10 Reasons to Get More Sleep

10 Reasons to Get More Sleep

5. Affects sugar metabolism and type 2 diabetes risk

Short sleep is associated with a greater risk of developing type 2 diabetes and insulin resistance — which is when your body cannot use the hormone insulin properly.

In fact, an analysis of 36 studies in over 1 million participants found that very short sleep of fewer than 5 hours and short sleep of fewer than 6 hours increased the risk of developing type 2 diabetes by 48% and 18%, respectively.

It’s thought that sleep deprivation can cause physiological changes like decreased insulin sensitivity, increased inflammation, and hunger hormone changes, as well as behavioral changes like poor decision making and greater food intake — all of which increase diabetes risk.

Plus, sleep deprivation is associated with a higher risk of developing obesity, heart disease, and metabolic syndrome. These factors also increase your risk of diabetes.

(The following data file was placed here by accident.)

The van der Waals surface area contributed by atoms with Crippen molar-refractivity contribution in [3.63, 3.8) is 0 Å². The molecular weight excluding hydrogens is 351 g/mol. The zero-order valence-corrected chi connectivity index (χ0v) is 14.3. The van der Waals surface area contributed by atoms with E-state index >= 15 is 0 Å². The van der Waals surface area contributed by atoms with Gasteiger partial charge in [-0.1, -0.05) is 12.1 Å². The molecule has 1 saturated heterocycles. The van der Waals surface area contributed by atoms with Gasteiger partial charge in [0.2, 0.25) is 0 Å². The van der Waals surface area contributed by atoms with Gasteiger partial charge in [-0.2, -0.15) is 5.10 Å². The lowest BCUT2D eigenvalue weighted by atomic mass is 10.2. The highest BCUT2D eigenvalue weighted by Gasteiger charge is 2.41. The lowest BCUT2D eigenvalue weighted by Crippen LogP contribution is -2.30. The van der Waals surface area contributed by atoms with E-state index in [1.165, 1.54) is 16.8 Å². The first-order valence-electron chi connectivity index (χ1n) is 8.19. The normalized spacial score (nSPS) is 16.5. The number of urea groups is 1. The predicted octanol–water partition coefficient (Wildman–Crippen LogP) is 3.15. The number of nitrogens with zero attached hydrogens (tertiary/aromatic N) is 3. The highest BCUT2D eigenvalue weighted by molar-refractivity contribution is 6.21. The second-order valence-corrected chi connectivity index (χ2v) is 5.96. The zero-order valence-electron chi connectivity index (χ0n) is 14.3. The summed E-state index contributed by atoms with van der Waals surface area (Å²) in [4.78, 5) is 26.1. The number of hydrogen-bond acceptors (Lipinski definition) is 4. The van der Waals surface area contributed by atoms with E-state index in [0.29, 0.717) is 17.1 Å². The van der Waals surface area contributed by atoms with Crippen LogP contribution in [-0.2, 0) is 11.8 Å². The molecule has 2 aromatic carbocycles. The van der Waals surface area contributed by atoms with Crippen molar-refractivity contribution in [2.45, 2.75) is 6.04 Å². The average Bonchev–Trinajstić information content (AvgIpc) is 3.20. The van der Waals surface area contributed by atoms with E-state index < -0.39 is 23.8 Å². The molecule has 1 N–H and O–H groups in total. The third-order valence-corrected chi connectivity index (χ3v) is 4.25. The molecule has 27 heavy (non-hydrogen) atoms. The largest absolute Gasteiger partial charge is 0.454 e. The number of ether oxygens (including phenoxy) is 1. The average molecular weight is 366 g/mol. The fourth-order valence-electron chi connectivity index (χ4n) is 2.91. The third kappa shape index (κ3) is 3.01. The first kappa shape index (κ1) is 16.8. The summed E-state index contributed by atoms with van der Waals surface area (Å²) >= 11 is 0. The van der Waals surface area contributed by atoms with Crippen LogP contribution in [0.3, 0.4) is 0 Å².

6. Poor sleep is linked to depression

Mental health concerns, such as depression, are strongly linked to poor sleep quality and sleeping disorders.

One study in 2,672 participants found that those with anxiety and depression were more likely to report poorer sleep scores than those without anxiety and depression.

In other studies, people with sleeping disorders like insomnia or obstructive sleep apnea also report higher rates of depression than those without.

If you have trouble with sleep and notice your mental health has worsened, it’s important to speak with your healthcare professional.

7. Supports a healthy immune system

Lack of sleep has been shown to impair immune function.

In one study, participants who slept fewer than 5 hours per night were 4.5 times more likely to develop a cold compared than who slept more than 7 hours. Those who slept 5–6 hours were 4.24 times more likely.

Some data also suggests that proper sleep may improve your body’s antibody responses to influenza vaccines.

Recently, preliminary data shows that getting enough sleep before and after receiving a COVID-19 vaccination may improve vaccine efficacy. Still, more research is needed to better understand this possible connection.

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